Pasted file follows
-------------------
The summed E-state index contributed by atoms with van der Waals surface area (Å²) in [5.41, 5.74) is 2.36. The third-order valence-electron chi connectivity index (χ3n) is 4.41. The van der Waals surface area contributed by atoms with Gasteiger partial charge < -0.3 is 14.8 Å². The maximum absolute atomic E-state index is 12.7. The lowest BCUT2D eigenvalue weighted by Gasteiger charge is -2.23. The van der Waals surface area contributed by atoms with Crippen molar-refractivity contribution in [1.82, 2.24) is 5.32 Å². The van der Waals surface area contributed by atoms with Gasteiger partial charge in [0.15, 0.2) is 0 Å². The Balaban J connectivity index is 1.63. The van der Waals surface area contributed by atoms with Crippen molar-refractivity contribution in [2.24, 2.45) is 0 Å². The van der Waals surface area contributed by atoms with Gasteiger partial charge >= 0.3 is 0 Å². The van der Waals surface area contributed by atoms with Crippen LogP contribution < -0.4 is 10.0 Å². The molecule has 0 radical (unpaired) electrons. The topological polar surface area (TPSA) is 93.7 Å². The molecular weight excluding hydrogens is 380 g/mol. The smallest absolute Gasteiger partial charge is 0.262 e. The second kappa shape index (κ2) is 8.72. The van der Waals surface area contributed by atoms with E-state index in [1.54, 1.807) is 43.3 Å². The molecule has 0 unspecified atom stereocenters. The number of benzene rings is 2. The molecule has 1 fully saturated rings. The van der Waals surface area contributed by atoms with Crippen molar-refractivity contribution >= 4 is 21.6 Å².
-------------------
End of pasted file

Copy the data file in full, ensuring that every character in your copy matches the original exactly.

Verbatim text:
The summed E-state index contributed by atoms with van der Waals surface area (Å²) in [5.41, 5.74) is 2.36. The third-order valence-electron chi connectivity index (χ3n) is 4.41. The van der Waals surface area contributed by atoms with Gasteiger partial charge < -0.3 is 14.8 Å². The maximum absolute atomic E-state index is 12.7. The lowest BCUT2D eigenvalue weighted by Gasteiger charge is -2.23. The van der Waals surface area contributed by atoms with Crippen molar-refractivity contribution in [1.82, 2.24) is 5.32 Å². The van der Waals surface area contributed by atoms with Gasteiger partial charge in [0.15, 0.2) is 0 Å². The Balaban J connectivity index is 1.63. The van der Waals surface area contributed by atoms with Crippen molar-refractivity contribution in [2.24, 2.45) is 0 Å². The van der Waals surface area contributed by atoms with Gasteiger partial charge >= 0.3 is 0 Å². The van der Waals surface area contributed by atoms with Crippen LogP contribution < -0.4 is 10.0 Å². The molecule has 0 radical (unpaired) electrons. The topological polar surface area (TPSA) is 93.7 Å². The molecular weight excluding hydrogens is 380 g/mol. The smallest absolute Gasteiger partial charge is 0.262 e. The second kappa shape index (κ2) is 8.72. The van der Waals surface area contributed by atoms with E-state index in [1.54, 1.807) is 43.3 Å². The molecule has 0 unspecified atom stereocenters. The number of benzene rings is 2. The molecule has 1 fully saturated rings. The van der Waals surface area contributed by atoms with Crippen molar-refractivity contribution >= 4 is 21.6 Å².